John Powles, and Ted, and Florence, all came to see me that evening; and when I bid Florence "good-bye" she said, "oh, it isn't 'good-bye' yet, Mother! I'm coming again, before you go." Presently something that was the very farthest thing from my mind—that had, indeed, never entered it—happened to me. I was told that a young lady wanted to speak to me, and on going up to the cabinet I recognized a girl whom I knew by sight, but had never spoken to—one of a large family of children, living in the same terrace in London as myself, and who had died of malignant scarlet fever about a year before. "Mrs. Lean," she said, hurriedly, noting my surprise, "don't you know me? I am May —." "Yes, I do recognize you, my dear child," I replied; "but what makes you come to me?" "Minnie and Katie are so unhappy about me," she said. "They do not understand. They think I have gone away. They do not know what death is—that it is only like going into the next room, and shutting the door." "And what can I do, May?" I asked her. "Tell them you have seen me, Mrs. Lean. Say I am alive—more alive than they are; that if they sit for me, I will come to them and tell them so much they know nothing of now." "But where are your sisters?" I said. She looked puzzled. I don't know. I can't say the place; but you will meet them soon, and you will tell them." "If I meet them, I certainly will tell them," I said; but I had not the least idea at that moment where the other girls might be. Four months later, however, when I was staying in London, Ontario, they burst unexpectedly into my hotel room, having driven over (I forget how many miles) to see me play. Naturally I kept my promise; but though they cried when "May" was alluded to, they evidently could not believe my story of having seen her, and so, I suppose, the poor little girl's wish remains ungratified. I think the worst purgatory in the next world must be to find how comfortably our friends get on without us in this.
As a rule, I did not take much interest in the spirits that did not come for me; but there was one who appeared several times with the Berrys, and seemed quite like an old friend to me. This was "John Brown," not her Majesty's "John Brown," but the hero of the song "Hang John Brown on a sour apple tree, But his soul goes touting around. Glory!glory! Halleluia! For his soul goes touting around." when I used to hear this song sung with much shouting and some profanity in England, I imagined (and I fancy most people did) that it was a comic song in America. But it was no such thing. It was a patriotic song, and the motive is (however comically put) to give glory to God, that, although they may hang "John Brown" on a sour apple tree, his soul will yet "go touting around."' So, rightly or wrongly, it was explained to me. John Brown is a patriotic hero in America, and when he appeared, the whole room crowded round to see him. He was a short man, with a singularly benevolent countenance, iron grey hair, mutton-chop whiskers and deep china blue eyes. A kind of man, as he appeared to me, made for deeds of love rather than heroism, but from all accounts he was both kind and heroic. A gentleman present on Christmas eve pushed forward eagerly to see the materialization, and called out, "Aye! that's him— that's my old friend—that's John Brown—the best man that ever trod this earth."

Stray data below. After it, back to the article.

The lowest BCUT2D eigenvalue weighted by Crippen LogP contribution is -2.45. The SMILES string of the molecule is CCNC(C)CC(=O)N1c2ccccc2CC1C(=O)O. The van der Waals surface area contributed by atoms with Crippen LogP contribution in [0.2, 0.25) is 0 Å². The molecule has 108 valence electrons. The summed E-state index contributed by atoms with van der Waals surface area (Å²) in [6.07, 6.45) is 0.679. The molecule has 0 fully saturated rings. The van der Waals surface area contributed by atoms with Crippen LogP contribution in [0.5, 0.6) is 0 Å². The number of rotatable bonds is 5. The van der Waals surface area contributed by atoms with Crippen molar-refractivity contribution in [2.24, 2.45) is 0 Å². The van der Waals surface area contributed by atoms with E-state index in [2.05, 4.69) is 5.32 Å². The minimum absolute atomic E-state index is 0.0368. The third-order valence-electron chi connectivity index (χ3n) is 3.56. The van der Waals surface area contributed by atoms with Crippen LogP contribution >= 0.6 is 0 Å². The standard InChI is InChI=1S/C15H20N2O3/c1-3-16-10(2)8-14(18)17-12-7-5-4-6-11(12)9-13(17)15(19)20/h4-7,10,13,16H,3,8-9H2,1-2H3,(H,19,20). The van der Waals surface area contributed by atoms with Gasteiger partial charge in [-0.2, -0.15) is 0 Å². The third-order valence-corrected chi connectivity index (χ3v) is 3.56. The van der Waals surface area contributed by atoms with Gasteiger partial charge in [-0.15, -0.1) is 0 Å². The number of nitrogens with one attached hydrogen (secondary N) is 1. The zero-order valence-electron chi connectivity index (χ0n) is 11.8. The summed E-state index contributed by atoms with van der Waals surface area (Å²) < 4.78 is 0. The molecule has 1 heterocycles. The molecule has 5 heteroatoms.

Before this evening's séance was concluded Mr. Abrow said, "There is a little lady in the cabinet at present who announces herself as a very high personage. She says she is the Princess Gertrude." " What did you say, Mr. Abrow?" I exclaimed, unable to believe my own ears. " 'The Princess Gertie,' Mother,"' said Florence, popping her head out of the curtains. "You've met her before in England, you know."' I went up to the cabinet, the curtains divided, there stood my daughter Florence as usual, but holding in front of her a little child of about seven years old. I knelt down before this spirit of my own creation. She was a fragile looking little creature, very fair and pale, with large grey eyes and brown hair lying over her forehead. She looked like a lily with her little white hands folded meekly in front of her. "Are you my little Gertie, darling?" I said. "I am the Princess Gertie, " she replied, "and Florence says you are my mother." "And are you glad to see me, Gertie?" I asked. She looked up at her sister, who immediately prompted her. "Say, 'Yes, Mother,' Gertie." "Yes! Mother," repeated the little one like a parrot. "Will you come to me, darling?'' I said. "May I take you in my arms?'' "Not this evening, Mother," whispered Florence, you couldn't. She is attached to me. We are tied together. You couldn't separate us. Next time, perhaps, the 'Princess' will be stronger, and able to talk more. I will take her back now." "But where is 'Yonnie'?" I asked, and Florence laughed. "Couldn't manage two of them at once," she said. " 'Yonnie' shall come another day," and I returned to my seat, more mystified than usual. I alluded to the Princess Gertie in my account of the mediumship of Bessie Fitzgerald, and said that my allusion would find its signification further on. At that time I had hardly believed it could be true that the infants who had been born prematurely and never breathed in this world should be living, sentient spirits to meet me in the next, and half thought some grown spirit must be tricking me for its own pleasure. But here, in this strange land, where my blighted babies had never been mentioned or thought of, to meet the Princess Gertie here, calling herself by her own name, and brought by her sister Florence, set the matter beyond a doubt. It recalled to my mind how once, long before, when Aimee (Mr. Arthur Colman's guide), on being questioned as to her occupation in the spirit spheres, had said she was "a little nurse-maid," and that Florence was one too, my daughter had added, "Yes! I'm Mamma's nurse-maid. I have enough to do to look after her babies.